Facebook, Twitter, LinkedIn, YouTube, and countless other social networking services and video / music sharing sites are blocked and banned in China (presumably because they would otherwise contaminate the minds of China's citizens and lead to social unrest, as has apparently happened in the Middle East). But all such banned and blocked services and sites have their heavily policed and controlled Chinese knockoffs, so life goes on, after a fashion.
The main Chinese replacement for YouTube, which is so wildly popular and influential in the rest of the world, is called YouKu . Brendan O'Kane, who lives in Beijing, does some work for YouKu. Yesterday, he sent me the following message:
While looking through the Youku homepage for recent videos to highlight in the company's monthly newsletter, I saw the headline "中国空前规模海外撤侨." Misreading the last two characters as 撒娇 sājiāo ("whine in a repellent fashion that some find alluring"), I clicked through to see what on earth the story could possibly be about, and was comforted (after I realized my error) to see that the majority of the first page of comments (http://v.youku.com/v_show/id_XMjQ2MzUxODA0.html) was dominated by native speakers who, like me, had misread 撤侨 chèqiáo ("evacuate overseas Chinese"). So were the second and third pages.
Reading through the comments pages to which Brendan refers, it is indeed amusing to see how so many native speakers of Chinese laughed at themselves for misreading chèqiáo 撤侨 ("evacuate overseas Chinese") as sājiāo 撒娇 ("flirt; behave coquettishly") in the YouKu headline.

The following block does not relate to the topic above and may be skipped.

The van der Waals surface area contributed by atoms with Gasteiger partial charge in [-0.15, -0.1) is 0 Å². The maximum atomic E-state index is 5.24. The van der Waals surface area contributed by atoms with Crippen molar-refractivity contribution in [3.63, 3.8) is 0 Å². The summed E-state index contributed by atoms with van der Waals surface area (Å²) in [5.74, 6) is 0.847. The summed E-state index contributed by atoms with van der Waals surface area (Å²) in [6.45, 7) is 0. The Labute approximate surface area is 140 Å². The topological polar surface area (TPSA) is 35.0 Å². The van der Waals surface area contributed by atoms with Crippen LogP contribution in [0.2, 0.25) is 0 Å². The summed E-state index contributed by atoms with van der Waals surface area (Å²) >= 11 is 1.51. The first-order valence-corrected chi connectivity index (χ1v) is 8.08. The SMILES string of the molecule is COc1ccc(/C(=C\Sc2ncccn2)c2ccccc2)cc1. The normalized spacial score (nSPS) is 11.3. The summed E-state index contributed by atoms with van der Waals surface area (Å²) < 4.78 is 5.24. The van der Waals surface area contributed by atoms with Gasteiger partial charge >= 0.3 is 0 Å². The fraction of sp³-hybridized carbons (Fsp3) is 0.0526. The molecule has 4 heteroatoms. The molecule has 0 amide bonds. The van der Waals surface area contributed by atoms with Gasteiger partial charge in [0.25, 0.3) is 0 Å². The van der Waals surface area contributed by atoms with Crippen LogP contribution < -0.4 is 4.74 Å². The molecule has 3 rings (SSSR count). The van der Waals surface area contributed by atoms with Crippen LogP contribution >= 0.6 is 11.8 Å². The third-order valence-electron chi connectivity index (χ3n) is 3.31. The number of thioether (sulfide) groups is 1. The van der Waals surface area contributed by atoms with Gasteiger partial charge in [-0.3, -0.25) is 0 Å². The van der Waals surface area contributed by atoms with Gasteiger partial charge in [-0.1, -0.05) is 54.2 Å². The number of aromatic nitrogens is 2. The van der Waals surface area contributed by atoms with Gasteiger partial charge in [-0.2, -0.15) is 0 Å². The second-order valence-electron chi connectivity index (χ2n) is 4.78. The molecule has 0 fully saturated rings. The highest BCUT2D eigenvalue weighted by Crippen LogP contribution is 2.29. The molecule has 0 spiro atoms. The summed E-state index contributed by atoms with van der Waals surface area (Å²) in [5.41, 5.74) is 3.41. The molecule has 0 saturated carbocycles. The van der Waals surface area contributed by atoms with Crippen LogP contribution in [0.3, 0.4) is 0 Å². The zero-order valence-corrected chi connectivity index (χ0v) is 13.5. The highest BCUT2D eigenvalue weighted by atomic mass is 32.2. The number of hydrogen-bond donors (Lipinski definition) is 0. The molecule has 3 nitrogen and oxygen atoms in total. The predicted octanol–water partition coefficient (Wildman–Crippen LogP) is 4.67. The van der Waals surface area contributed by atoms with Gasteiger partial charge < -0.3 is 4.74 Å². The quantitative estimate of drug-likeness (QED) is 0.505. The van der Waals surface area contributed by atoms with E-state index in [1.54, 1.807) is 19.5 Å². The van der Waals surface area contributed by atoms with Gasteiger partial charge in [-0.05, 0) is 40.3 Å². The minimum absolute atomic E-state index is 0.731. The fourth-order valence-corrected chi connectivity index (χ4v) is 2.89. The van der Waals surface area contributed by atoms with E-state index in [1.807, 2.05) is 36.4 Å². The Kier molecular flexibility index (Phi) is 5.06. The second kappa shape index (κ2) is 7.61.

Here's a transcription and translation of the whole headline:
Zhōngguó kōngqián guīmó hǎiwài chè qiáo
"China evacuates overseas Chinese abroad on an unprecedented scale"
(I realize that "overseas" and "abroad" are redundant, but qiáo 侨 means "overseas Chinese" and hǎiwài 海外 means "overseas, abroad". If I were getting paid for it and weren't a bit rushed as I prepare for a trip to Japan, I could come up with something less literal and more felicitous. The idea is that this evacuation of Chinese living abroad was carried out overseas by China on an unprecedented scale.)
By the way, as I've probably explained before on Language Log, YouKu (yōukù) 优酷 superficially seems to mean "outstandingly ruthless / oppressive / cruel," but punningly and actually is understood to signify that "YOU're cool," where the first character is a Pinyin faux ami (French friends, did I spell that correctly?) for English "you" and the second character is a well-established, ubiquitous pun for English "cool".
As for why so many people read chèqiáo 撤侨 ("evacuate overseas Chinese") as sājiāo 撒娇 ("flirt; behave coquettishly"), the former gets 1,390,000 ghits, while the latter receives 11,600,000 ghits. The visual similarity of the two expressions, combined with the vastly greater frequency of sājiāo 撒娇, is what causes this common misreading, even when the context makes it inappropriate.